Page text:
Using a pedometer to monitor physical activity is a cost-effective way to in-
crease activity, especially for office-workers; © panthermedia.net/Andrew Haddon
Indiana University researchers found that a program using pedometers to monitor how much people move was effective at increasing physical activity, decreasing sitting time, and helping participants drop some pounds.
"Even if somebody works out 30 minutes a day, the fact that they are sitting and not moving for long periods of time for the rest of the day is in and of itself detrimental to their health and well-being, physiologically," said Saurabh S. Thosar, an associate instructor at the IU School of Public Health-Bloomington. The study was the first to use pedometers to monitor and reduce sitting time and the first to examine the amount of physical activity versus structured exercise people experience throughout the day.
Four men and 22 women between the ages of 40 and 66 completed a 12-week program in which participants wore a pedometer every day and received emails twice a week offering nutritional and exercise tips. The pedometer monitors physical activity, which accounts for any type of movement involving the lower legs. The pedometer, which costs about $30 and can be carried in a backpack, also allows people to hook it up to a computer and look at a graph of the amount of steps taken as a function of time.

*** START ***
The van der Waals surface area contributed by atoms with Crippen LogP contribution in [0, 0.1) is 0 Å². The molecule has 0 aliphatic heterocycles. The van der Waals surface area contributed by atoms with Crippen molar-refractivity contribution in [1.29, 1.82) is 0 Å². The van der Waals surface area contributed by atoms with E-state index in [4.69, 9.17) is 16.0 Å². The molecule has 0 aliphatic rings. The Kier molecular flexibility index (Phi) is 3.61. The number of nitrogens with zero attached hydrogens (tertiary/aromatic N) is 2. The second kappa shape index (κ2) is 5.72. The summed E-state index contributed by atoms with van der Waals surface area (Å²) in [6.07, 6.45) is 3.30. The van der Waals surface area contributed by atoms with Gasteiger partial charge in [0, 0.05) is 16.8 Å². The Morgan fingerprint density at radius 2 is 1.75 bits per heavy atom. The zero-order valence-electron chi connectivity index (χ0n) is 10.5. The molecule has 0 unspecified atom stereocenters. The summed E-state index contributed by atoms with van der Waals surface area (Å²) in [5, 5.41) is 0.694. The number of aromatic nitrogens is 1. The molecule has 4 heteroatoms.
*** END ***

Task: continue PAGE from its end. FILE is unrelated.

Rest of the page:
The participants were also encouraged to be active during the hours for which they had zero steps, such as when they watched TV or worked at a desk, and to download the data from the pedometers once a week. The researchers found a significant decrease in sitting time and a significant increase in physical activity as a result of the program. The mean weight of participants dropped by almost 2.5 pounds.
"This is a very simple intervention that can reach a large number of people at a low cost," said Jeanne Johnston, clinical associate professor in the School of Public Health's Department of Kinesiology. "As companies and communities develop programs to increase physical activity and positively impact health parameters such as weight, there is a need to think of the associated costs."
MEDICA.de; Source: Indiana University